B.S. Chemistry, University of Trieste, Italy
Ph.D. Chemistry, University of Texas at Austin
College of Science
Biological and medicinal inorganic chemistry, Involvement of metal ions in cancer biology, Redox chemistry and toxicology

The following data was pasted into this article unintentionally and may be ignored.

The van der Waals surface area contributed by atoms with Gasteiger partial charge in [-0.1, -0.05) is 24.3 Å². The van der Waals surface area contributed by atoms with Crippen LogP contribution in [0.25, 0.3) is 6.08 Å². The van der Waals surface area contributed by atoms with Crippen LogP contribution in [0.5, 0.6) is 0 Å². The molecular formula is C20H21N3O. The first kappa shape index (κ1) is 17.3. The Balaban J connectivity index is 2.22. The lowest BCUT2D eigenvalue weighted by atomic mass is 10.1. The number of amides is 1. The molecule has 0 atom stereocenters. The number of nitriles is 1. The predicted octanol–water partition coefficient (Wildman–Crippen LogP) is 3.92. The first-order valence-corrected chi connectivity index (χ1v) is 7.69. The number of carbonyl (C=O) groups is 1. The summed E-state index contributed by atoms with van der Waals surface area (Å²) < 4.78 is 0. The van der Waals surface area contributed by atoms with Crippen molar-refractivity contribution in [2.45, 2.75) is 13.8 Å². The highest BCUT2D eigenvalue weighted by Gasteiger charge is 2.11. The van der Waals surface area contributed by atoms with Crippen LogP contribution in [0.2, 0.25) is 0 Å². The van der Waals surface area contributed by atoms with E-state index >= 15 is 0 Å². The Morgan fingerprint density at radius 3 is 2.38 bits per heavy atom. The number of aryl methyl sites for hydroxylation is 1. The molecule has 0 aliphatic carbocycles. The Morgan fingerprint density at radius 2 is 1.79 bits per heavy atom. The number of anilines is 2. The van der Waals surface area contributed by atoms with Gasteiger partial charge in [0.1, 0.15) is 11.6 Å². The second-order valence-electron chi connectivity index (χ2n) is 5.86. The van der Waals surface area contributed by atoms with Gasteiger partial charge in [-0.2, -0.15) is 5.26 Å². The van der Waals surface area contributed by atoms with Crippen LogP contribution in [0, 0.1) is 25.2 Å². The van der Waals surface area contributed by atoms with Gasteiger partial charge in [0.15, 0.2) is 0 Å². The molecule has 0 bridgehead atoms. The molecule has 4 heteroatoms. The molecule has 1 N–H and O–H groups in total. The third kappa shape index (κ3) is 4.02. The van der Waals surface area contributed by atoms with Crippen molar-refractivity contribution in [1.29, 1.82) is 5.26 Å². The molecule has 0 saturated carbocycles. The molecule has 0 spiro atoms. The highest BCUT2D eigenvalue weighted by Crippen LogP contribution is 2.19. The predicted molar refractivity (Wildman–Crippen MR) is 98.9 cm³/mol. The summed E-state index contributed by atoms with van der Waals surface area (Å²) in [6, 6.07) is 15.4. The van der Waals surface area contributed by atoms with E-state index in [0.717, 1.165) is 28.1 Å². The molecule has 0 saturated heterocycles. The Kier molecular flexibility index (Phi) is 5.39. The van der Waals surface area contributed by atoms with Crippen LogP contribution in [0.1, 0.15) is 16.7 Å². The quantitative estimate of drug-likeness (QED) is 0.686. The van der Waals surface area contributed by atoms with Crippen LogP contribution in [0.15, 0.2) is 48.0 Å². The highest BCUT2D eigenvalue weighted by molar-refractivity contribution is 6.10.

Research in the Tomat laboratory focuses on the chemistry and biology of metal ions and redox-active species, and addresses open questions regarding their involvement in human health and disease. We are particularly interested in the interplay of biological redox processes and metal complexes. We have recently developed a class of antiproliferative chelators that scavenge intracellular iron ions upon reduction/activation by glutathione in cancer cells. The interaction of biological thiolates with arsenic-containing species is an additional area of investigation in this context. Furthermore, we are inspired by bioinorganic chemistry for the design of novel metal complexes active in redox catalysis. Our current work in this area is focused on naturally occurring pyrrole-based compounds (e.g., bacterial prodigiosins, biopyrrins from heme metabolism) and on their role as redox-active ligands in coordination chemistry. Because of the interdisciplinary nature of our queries, the design of research plans in the Tomat laboratory combines principles of synthetic and coordination chemistry with current knowledge of cell metabolism and molecular biology. We employ the tools of synthetic chemistry and a variety of spectroscopic techniques (e.g., NMR, EPR, UV-visible absorption, fluorescence emission) and electrochemical methods for the preparation and characterization of metal complexes both in vitro and in cultured cells.